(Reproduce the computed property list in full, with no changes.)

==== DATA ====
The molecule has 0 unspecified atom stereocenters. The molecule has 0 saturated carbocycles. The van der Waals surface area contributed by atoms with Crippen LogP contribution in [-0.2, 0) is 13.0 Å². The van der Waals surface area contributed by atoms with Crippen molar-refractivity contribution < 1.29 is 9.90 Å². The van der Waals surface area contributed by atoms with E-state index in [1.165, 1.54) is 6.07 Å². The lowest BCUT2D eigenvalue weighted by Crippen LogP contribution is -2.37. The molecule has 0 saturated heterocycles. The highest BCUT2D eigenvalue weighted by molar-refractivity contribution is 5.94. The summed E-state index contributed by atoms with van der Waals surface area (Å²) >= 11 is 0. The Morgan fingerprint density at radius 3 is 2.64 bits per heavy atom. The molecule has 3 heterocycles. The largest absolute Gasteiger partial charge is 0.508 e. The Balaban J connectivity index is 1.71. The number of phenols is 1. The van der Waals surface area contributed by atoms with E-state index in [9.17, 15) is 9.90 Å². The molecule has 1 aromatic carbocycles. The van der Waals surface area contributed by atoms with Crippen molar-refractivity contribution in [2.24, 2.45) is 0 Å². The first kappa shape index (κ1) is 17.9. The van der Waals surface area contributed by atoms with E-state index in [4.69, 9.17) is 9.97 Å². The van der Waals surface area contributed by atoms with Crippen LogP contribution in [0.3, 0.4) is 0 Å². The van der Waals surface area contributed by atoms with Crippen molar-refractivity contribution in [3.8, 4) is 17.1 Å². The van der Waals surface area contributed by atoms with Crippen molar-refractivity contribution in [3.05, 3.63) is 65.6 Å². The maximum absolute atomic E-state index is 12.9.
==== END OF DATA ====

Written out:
The molecule has 0 unspecified atom stereocenters. The molecule has 0 saturated carbocycles. The van der Waals surface area contributed by atoms with Crippen LogP contribution in [-0.2, 0) is 13.0 Å². The van der Waals surface area contributed by atoms with Crippen molar-refractivity contribution < 1.29 is 9.90 Å². The van der Waals surface area contributed by atoms with E-state index in [1.165, 1.54) is 6.07 Å². The lowest BCUT2D eigenvalue weighted by Crippen LogP contribution is -2.37. The molecule has 0 saturated heterocycles. The highest BCUT2D eigenvalue weighted by molar-refractivity contribution is 5.94. The summed E-state index contributed by atoms with van der Waals surface area (Å²) >= 11 is 0. The Morgan fingerprint density at radius 3 is 2.64 bits per heavy atom. The molecule has 3 heterocycles. The largest absolute Gasteiger partial charge is 0.508 e. The Balaban J connectivity index is 1.71. The number of phenols is 1. The van der Waals surface area contributed by atoms with E-state index in [9.17, 15) is 9.90 Å². The molecule has 1 aromatic carbocycles. The van der Waals surface area contributed by atoms with Crippen molar-refractivity contribution in [2.24, 2.45) is 0 Å². The first kappa shape index (κ1) is 17.9. The van der Waals surface area contributed by atoms with E-state index in [4.69, 9.17) is 9.97 Å². The van der Waals surface area contributed by atoms with Crippen LogP contribution in [0.3, 0.4) is 0 Å². The van der Waals surface area contributed by atoms with Crippen molar-refractivity contribution in [3.8, 4) is 17.1 Å². The van der Waals surface area contributed by atoms with Crippen molar-refractivity contribution in [3.05, 3.63) is 65.6 Å². The maximum absolute atomic E-state index is 12.9.